Customer.io to Grafana

This page provides you with instructions on how to extract data from Customer.io and analyze it in Grafana. (If the mechanics of extracting data from Customer.io seem too complex or difficult to maintain, check out Stitch, which can do all the heavy lifting for you in just a few clicks.)

What is Customer.io?

Customer.io powers email, SMS, and other customer interactions with a rules-based engine that automates communication distribution.

What is Grafana?

Grafana is an open source platform for time series analytics. It can run on-premises on all major operating systems or be hosted by Grafana Labs via GrafanaCloud. Grafana allows users to create, explore, and share dashboards to query, visualize, and alert on data.

Getting data out of Customer.io

Customer.io publishes information about email activity through webhooks, which you can set up through its management interface. You can select from more than a dozen events to trigger a data exchange.

Sample Customer.io data

Customer.io sends the information it returns in JSON format in an HTTP POST. Each JSON object may contain dozens of attributes, which you have to parse before loading the data into your data warehouse. Here's an example of what data might look like for email-related events:

{
"data": {
  "campaign_id": "1000002",
  "campaign_name": "Upgrade to Premium",
  "customer_id": "98513",
  "email_address": "customer@example.com",
  "email_id": "NTE4MzE6FwGLxwJkAAJkABcBIfcaAVVvdGukFUsYV2hY6QFlOjQ4YTZhODljLTM3MjktMTFlNi04MDQwLTYzNGY3NzAzM2NhNjozNDMwMzEA",
  "message_id": "1000013",
  "message_name": "First Upgrade Email",
  "subject": "Have any doubts?",
  "template_id": "343031",
  "variables": {
    "attachments": null,
    "customer": {
      "created_at": 1466453747,
      "email": "customer@example.com",
      "id": 98513,
      "name": "John Doe",
      "plan_name": "free"
    },
    "email_id": "NTE4MzE6FwGLxwJkAAJkABcBIfcaAVVvdGukFUsYV2hY6QFlOjQ4YTZhODljLTM3MjktMTFlNi04MDQwLTYzNGY3NzAzM2NhNjozNDMwMzEA",
    "event": {
      "page": "https://customer.io/pricing/"
    },
    "event_id": "48a6a89c-3729-11e6-8040-634f77033ca6",
    "event_name": "viewed_pricing_page",
    "from_address": null,
    "recipient": null,
    "reply_to": null
  }
},
"event_id": "b50cb221c60f87cdf06e",
"event_type": "email_drafted",
"timestamp": 1466456299
}

Loading data into Grafana

Analyzing data in Grafana requires putting it into a format that Grafana can read. Grafana natively supports nine data sources, and offers plugins that provide access to more than 50 more. Generally, it's a good idea to move all your data into a data warehouse for analysis. MySQL, Microsoft SQL Server, and PostgreSQL are among the supported data sources, and because Amazon Redshift is built on PostgreSQL and Panoply is built on Redshift, those popular data warehouses are also supported. However, Snowflake and Google BigQuery are not currently supported.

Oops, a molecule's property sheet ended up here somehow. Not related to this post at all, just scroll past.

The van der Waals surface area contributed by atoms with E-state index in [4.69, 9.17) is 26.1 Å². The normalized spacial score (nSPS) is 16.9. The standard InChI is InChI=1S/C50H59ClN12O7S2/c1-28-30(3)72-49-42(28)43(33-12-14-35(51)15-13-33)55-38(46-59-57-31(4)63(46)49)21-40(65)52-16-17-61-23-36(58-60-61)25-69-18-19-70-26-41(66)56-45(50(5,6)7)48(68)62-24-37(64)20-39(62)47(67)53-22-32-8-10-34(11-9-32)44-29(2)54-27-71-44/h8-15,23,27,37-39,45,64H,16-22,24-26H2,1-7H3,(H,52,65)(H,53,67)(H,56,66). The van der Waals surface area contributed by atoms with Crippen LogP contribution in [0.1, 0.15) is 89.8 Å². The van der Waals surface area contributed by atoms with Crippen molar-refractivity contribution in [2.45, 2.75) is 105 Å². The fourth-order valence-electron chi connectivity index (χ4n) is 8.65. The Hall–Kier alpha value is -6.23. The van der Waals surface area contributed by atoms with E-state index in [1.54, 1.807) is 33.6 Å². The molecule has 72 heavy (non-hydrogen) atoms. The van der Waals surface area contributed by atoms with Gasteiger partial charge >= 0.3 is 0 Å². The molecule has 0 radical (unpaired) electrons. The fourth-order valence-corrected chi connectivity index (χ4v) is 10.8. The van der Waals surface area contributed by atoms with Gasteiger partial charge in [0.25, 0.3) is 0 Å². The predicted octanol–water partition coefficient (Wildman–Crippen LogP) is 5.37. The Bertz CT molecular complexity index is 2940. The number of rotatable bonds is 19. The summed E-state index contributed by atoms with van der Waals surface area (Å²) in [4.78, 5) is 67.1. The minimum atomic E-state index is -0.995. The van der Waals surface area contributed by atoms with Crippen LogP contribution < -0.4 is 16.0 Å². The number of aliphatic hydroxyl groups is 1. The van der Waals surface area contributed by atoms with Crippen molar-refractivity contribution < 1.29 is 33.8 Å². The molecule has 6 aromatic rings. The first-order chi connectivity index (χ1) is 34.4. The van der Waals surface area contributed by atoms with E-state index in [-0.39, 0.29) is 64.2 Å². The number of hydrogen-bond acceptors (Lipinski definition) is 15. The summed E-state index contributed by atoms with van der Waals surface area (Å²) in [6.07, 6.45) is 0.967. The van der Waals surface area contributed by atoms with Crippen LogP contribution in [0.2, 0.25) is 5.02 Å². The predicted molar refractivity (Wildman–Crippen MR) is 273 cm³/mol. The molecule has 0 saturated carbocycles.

Analyzing data in Grafana

Grafana provides a getting started guide that walks new users through the process of creating panels and dashboards. Panel data is powered by queries you build in Grafana's Query Editor. You can create graphs with as many metrics and series as you want. You can use variable strings within panel configuration to create template dashboards. Time ranges generally apply to an entire dashboard, but you can override them for individual panels.

Keeping Customer.io data up to date

At this point you've coded up a script or written a program to get the data you want and successfully moved it into your data warehouse. But how will you load new or updated data? It's not a good idea to replicate all of your data each time you have updated records. That process would be painfully slow and resource-intensive.

Instead, identify key fields that your script can use to bookmark its progression through the data and use to pick up where it left off as it looks for updated data. Auto-incrementing fields such as updated_at or created_at work best for this. When you've built in this functionality, you can set up your script as a cron job or continuous loop to get new data as it appears in Customer.io.

And remember, as with any code, once you write it, you have to maintain it. If Customer.io modifies its API, or the API sends a field with a datatype your code doesn't recognize, you may have to modify the script. If your users want slightly different information, you definitely will have to.

From Customer.io to your data warehouse: An easier solution

As mentioned earlier, the best practice for analyzing Customer.io data in Grafana is to store that data inside a data warehousing platform alongside data from your other databases and third-party sources. You can find instructions for doing these extractions for leading warehouses on our sister sites Customer.io to Redshift, Customer.io to BigQuery, Customer.io to Azure SQL Data Warehouse, Customer.io to PostgreSQL, Customer.io to Panoply, and Customer.io to Snowflake.

Easier yet, however, is using a solution that does all that work for you. Products like Stitch were built to move data from Customer.io to Grafana automatically. With just a few clicks, Stitch starts extracting your Customer.io data via the API, structuring it in a way that is optimized for analysis, and inserting that data into a data warehouse that can be easily accessed and analyzed by Grafana.